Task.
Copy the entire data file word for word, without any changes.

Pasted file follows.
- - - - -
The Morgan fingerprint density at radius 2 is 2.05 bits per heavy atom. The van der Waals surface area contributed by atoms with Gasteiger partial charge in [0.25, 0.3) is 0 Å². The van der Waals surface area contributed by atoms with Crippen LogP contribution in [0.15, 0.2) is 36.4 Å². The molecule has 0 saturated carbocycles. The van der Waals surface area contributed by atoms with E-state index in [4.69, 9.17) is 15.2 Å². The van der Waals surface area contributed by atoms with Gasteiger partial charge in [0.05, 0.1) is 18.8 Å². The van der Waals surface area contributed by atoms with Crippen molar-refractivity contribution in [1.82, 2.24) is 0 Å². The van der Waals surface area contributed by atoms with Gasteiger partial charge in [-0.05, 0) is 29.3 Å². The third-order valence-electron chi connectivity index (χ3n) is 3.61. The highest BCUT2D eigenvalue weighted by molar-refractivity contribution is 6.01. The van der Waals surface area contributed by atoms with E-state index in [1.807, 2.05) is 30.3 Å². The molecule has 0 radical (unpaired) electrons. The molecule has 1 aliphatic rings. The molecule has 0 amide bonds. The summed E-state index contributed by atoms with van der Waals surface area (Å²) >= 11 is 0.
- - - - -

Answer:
The Morgan fingerprint density at radius 2 is 2.05 bits per heavy atom. The van der Waals surface area contributed by atoms with Gasteiger partial charge in [0.25, 0.3) is 0 Å². The van der Waals surface area contributed by atoms with Crippen LogP contribution in [0.15, 0.2) is 36.4 Å². The molecule has 0 saturated carbocycles. The van der Waals surface area contributed by atoms with E-state index in [4.69, 9.17) is 15.2 Å². The van der Waals surface area contributed by atoms with Gasteiger partial charge in [0.05, 0.1) is 18.8 Å². The van der Waals surface area contributed by atoms with Crippen molar-refractivity contribution in [1.82, 2.24) is 0 Å². The van der Waals surface area contributed by atoms with Gasteiger partial charge in [-0.05, 0) is 29.3 Å². The third-order valence-electron chi connectivity index (χ3n) is 3.61. The highest BCUT2D eigenvalue weighted by molar-refractivity contribution is 6.01. The van der Waals surface area contributed by atoms with E-state index in [1.807, 2.05) is 30.3 Å². The molecule has 0 radical (unpaired) electrons. The molecule has 1 aliphatic rings. The molecule has 0 amide bonds. The summed E-state index contributed by atoms with van der Waals surface area (Å²) >= 11 is 0.